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How Hazara refugees helped 'rejuvenate and transform' one of Adelaide's largest council areas

Source: Supplied/Ady Shane Photography

Hazara refugees from Afghanistan have been instrumental in the transformation of the Adelaide council area that welcomed them more than 15 years ago, a new study has revealed.

Hazara refugees from Afghanistan have helped “transform and rejuvenate” South Australia’s Port Adelaide Enfield local government area socially, culturally, and economically, according to a new study by the University of South Australia, Charles Sturt University in partnership with the state’s Multicultural Communities Council.

Conducted by a team of researchers led by Dr David Radford, the 'Refugees Rejuvenating and Connecting Communities' report highlights the contributions that Hazara refugees have made to the area and the challenges they’ve faced in the years since their settlement.

The City of Port Adelaide Enfield - home to more than 126,000 residents - is one of the largest councils in metropolitan Adelaide and is divided into seven wards that span across 51 suburbs.

Hazara entrepreneurs Hanif Rahimi and Hassan Varasi, who both settled in the area during the early 2000s after arriving in Australia by boat, have a good recollection of those early days.

“In 2001, when we came to this area, most of the shops were empty and most shop windows were broken. It wasn’t safe because no one liked to do business in this area,” Mr Rahimi, 51, recalls.

“Many of the homes were either empty or if they were not empty, their occupants were people without jobs or people who relied on the government’s support.”

He said refugees such as himself were attracted to the area due to its affordability, but due to the "hard work" of his community and others, it has become "prosperous", with the area’s house and shop prices growing exponentially over the decades.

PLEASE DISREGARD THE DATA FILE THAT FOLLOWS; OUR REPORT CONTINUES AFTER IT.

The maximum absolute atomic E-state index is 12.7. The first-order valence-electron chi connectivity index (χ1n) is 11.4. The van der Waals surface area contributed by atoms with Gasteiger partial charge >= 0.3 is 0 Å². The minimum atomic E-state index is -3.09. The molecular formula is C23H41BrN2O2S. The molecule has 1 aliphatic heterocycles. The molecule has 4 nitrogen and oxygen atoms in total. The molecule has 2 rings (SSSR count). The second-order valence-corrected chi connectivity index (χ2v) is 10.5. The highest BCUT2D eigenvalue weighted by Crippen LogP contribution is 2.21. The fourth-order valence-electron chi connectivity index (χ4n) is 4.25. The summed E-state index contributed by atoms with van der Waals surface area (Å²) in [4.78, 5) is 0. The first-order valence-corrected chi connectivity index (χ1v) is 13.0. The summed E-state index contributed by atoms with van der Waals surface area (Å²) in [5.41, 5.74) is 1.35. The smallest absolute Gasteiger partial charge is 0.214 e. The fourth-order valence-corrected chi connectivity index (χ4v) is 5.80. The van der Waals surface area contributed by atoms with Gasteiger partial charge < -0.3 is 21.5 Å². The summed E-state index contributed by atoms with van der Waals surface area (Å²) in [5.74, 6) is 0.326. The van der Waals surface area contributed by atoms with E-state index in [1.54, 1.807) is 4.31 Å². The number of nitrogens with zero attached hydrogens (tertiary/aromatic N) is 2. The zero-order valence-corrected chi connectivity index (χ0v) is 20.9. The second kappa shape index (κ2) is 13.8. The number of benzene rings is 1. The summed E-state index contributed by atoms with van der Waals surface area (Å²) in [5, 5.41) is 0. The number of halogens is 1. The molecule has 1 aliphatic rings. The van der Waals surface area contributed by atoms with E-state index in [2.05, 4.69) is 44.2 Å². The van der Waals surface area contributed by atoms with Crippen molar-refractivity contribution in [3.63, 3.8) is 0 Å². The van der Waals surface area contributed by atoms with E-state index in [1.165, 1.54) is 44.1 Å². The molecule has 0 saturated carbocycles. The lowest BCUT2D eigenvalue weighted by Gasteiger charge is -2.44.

Dr Radford, a UniSA sociologist and the report’s lead author, said these “highly entrepreneurial Hazara migrants” created a booming local economy despite encountering “significant” cultural and language barriers, social isolation, and discrimination.

The approximately 2000 Hazara migrants have “revitalised” Port Adelaide Enfield district through construction, real estate, food outlets, bakeries, carpet shops and other niche businesses, he said.

“Negative media reports have portrayed refugees and asylum seekers as a burden, cost, or threat to Australian communities, but all the research points to the opposite,” Dr Radford said.

“Port Adelaide was in decline 15 years ago but the Hazara migrants have helped to transform the area into a thriving, multicultural, dynamic hub.”

Ghan Kilburn City Football Club
Members of the Ghan Kilburn City Football Club.
Supplied/Ghan Kilburn City Football Club

Mr Varasi, 47, said when he arrived in the Port Adelaide Enfield area in 2002, the streets which are now vibrant and busy were “almost dead roads” back then.

“One of the reasons that Hazara refugees gradually tried to get into business at the time was probably that they couldn’t find work easily. When they couldn’t find work, little by little, they started thinking about creating their own work,” he said.

From fruit picker to entrepreneur

Hanif Rahimi
Hanif Rahimi now owns the IGA branch in Blair Athol.
Supplied/Hanif Rahimi

Mr Rahimi started his life in Australia as a fruit picker and factory worker before obtaining his taxi license.

Six months into his new job as a taxi driver, he decided to purchase his own cab before establishing a mechanic and tyre shop and building his little empire of about 40 cabs with more than 90 drivers. 

But when news circulated that Uber was heading to Australia, Mr Rahimi shifted his gaze away from building a bigger transport company and decided to invest in an industry that he said had a “future and less vulnerability and risk”.

He opened a grocery store while also managing his taxi company and mechanic workshop.

In 2016, when the impact of Uber on the taxi industry became obvious, he decided to expand his grocery store and widen his customer range to attract people from the wider community.